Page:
Why Chess in Concert?
The story of Chess (the Musical) is a turbulent one. It is a lesson in how not to produce a hit show. One day I may write a book about it, or even a musical. There is more than enough material: suspense and drama, lashings of tears and heartbreak, a galaxy of sparkling personalities (to put it tactfully) and a bunch of terrific tunes.
For now suffice it to say that all went swimmingly with the original recording and concerts which took place in 1984. The album and two singles were substantial hits around the world and theatrical producers were soon fighting like ferrets in a sack to get hold of the stage rights. This eventually led to a West End production in May 1986, which ran for the best part of three years but was never quite the artistic nor commercial success the enthusiasm for the recordings had indicated it would be. Part of the reason for this was sheer bad luck (our original director had to abandon the show through illness shortly before the first rehearsal) and part was sheer – collective - incompetence. Recouping the then massive £4 million cost of the show in London was nevertheless a reasonable achievement.
It had never been our intention to stage the work exactly as it was on the original album. We made certain additions and alterations for the production at the Prince Edward Theatre, most of which worked. However the enforced uneasy combination of two distinguished directors’ viewpoints made for a slightly muddled version that was still being fixed way beyond opening night. Eventually it was clear that there was little point in endless tinkering with the show, which was just about holding its own – better to start again with a totally new concept for Broadway.
So drastic alterations were made, some for reasons that, at this distance, seem quite bewildering. An American book-writer joined the team (although “team” was soon to prove a less than accurate term), the operatic nature of the work thus eliminated, the storyline was changed substantially and the set was completely redesigned. Characters changed nationalities and even names; there was a different World Chess Champion at the end of the show; Merano, both song and venue, bit the dust; and a slew of new songs were added, many of which had been subtracted by opening night, with the notable exception of a new song for Florence, Someone Else’s Story, which more than held its own with the rest of the score.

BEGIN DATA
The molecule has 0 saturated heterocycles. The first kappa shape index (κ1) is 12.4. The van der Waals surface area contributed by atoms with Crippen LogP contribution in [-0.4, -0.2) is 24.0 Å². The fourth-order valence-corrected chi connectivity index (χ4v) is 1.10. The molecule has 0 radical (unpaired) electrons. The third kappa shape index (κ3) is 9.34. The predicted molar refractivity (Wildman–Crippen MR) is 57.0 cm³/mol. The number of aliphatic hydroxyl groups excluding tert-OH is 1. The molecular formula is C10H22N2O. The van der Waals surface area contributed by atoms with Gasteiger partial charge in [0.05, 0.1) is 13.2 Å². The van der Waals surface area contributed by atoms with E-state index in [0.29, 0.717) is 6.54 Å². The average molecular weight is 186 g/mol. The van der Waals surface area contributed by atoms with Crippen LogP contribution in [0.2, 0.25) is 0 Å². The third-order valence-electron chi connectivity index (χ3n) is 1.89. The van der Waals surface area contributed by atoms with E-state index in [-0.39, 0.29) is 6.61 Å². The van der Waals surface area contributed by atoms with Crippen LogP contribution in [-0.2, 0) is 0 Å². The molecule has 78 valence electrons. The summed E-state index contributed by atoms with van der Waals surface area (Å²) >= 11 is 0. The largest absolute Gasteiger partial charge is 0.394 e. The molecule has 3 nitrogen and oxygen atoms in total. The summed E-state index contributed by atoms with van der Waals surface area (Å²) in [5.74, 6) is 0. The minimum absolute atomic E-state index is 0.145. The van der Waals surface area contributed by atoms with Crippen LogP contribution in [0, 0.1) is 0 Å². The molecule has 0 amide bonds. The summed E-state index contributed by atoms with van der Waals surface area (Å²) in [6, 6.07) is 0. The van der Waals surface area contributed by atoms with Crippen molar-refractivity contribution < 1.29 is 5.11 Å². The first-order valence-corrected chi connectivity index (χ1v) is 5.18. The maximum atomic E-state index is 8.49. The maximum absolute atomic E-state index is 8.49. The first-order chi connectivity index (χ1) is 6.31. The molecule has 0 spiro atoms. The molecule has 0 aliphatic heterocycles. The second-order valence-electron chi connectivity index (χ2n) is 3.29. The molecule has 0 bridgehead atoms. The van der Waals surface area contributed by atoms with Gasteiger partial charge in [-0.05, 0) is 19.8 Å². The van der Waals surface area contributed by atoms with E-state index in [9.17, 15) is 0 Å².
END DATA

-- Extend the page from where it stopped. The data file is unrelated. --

Chess lasted a mere eight weeks on Broadway. Normally, that would be that for the long-term future of a humiliated show, but for some reason this one has refused to roll over and die, even in America. The reason was of course the songs, which even our misconceived Broadway escapade had not managed to destroy. Actors and singers still wanted to have a bash at the wonderful melodies, especially in auditions, and directors felt that they could put up with the confusion of the plot (a) because every few minutes another great tune turns up and (b) they could re-write chunks of the story themselves as no-one allegedly in control of the show seemed to know what the official version was anymore.
I certainly didn’t. During the past 20 years I have seen Chess on dozens of occasions in many different countries, and no two versions have been the same. Sometimes Freddie wins, sometimes Anatoly wins. Sometimes the whole show is set in the Tirol, sometimes entirely in Bangkok. One (rather good) version was set in 1960s New York, and another backstage at a Chess concert in which the actors played actors putting on a Chess concert. By far the best and most successful foreign production (not surprisingly) was the Stockholm show in 2002 - 03.
In recent years I have become more and more determined to oversee an English language version of Chess that I would be happy to recommend to all future producers and directors. I doubt whether it will be possible to prevent yet more hybrid treatments surfacing around the globe but if anybody wants to know which version has my official seal of approval then my intention is that the show unveiled at the Royal Albert Hall is it.
I accept that the plot is complex – I prefer intelligent, or sophisticated, but I would say that, wouldn’t I? I know for sure that contrary to the views of some critics way back then, the story is certainly more than plausible. Many in the real world of chess have told me it is not complex enough, as any study of chess and politics over the past 50 years will illustrate – as will a quick look at the life and antics of the late Bobby Fischer.
With the great help and support of Hugh Wooldridge, I have returned to the original album as the basis of what I hope will be the definitive version, both in story and style. There are no more than a few lines of spoken dialogue. Some songs and scenes that were added for the London and even for the Broadway stagings have been retained, and I have tweaked the odd line here and there to make the plot clearer.
The most satisfying performances of Chess any of the authors have seen were the concerts we staged across Europe at the time of the album’s release. While we hope that the work will be staged theatrically, or filmed, on as many occasions as possible, Hugh and I decided that to do full justice to the score for this important new presentation, the demands of the music had to be paramount – but of course with Wooldridge at the helm, visual and dramatic elements will be more than evident.
But in essence, Chess is as it was back in 1984. With the passing of time it is now, to its advantage, more clearly a period piece. To think that the magnificent music of Bjorn and Benny had only been known to the world for ten years when we embarked upon Chess is extraordinary; the world now knows that their music is timeless and lasting. I hope that the work I was fortunate enough to create with them will one day be recognised as a full part of their brilliant legacy.